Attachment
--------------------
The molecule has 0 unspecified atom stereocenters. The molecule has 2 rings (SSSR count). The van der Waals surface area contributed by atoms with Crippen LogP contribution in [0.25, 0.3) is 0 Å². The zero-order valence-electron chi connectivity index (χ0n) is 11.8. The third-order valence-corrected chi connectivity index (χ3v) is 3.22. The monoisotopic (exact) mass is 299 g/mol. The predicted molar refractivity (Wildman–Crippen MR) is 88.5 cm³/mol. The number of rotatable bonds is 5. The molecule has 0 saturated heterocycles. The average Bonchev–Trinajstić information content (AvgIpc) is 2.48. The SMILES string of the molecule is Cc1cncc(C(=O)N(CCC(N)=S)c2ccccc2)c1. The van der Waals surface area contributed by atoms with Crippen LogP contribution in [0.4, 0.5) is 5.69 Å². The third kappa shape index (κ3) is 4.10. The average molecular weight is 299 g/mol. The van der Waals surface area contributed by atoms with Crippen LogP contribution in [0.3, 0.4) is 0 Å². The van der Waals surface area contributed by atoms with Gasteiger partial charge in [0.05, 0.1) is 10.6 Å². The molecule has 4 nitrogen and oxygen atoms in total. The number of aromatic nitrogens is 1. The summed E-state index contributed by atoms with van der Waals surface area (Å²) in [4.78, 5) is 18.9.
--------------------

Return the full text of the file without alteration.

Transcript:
The molecule has 0 unspecified atom stereocenters. The molecule has 2 rings (SSSR count). The van der Waals surface area contributed by atoms with Crippen LogP contribution in [0.25, 0.3) is 0 Å². The zero-order valence-electron chi connectivity index (χ0n) is 11.8. The third-order valence-corrected chi connectivity index (χ3v) is 3.22. The monoisotopic (exact) mass is 299 g/mol. The predicted molar refractivity (Wildman–Crippen MR) is 88.5 cm³/mol. The number of rotatable bonds is 5. The molecule has 0 saturated heterocycles. The average Bonchev–Trinajstić information content (AvgIpc) is 2.48. The SMILES string of the molecule is Cc1cncc(C(=O)N(CCC(N)=S)c2ccccc2)c1. The van der Waals surface area contributed by atoms with Crippen LogP contribution in [0.4, 0.5) is 5.69 Å². The third kappa shape index (κ3) is 4.10. The average molecular weight is 299 g/mol. The van der Waals surface area contributed by atoms with Crippen LogP contribution in [0.3, 0.4) is 0 Å². The van der Waals surface area contributed by atoms with Gasteiger partial charge in [0.05, 0.1) is 10.6 Å². The molecule has 4 nitrogen and oxygen atoms in total. The number of aromatic nitrogens is 1. The summed E-state index contributed by atoms with van der Waals surface area (Å²) in [4.78, 5) is 18.9.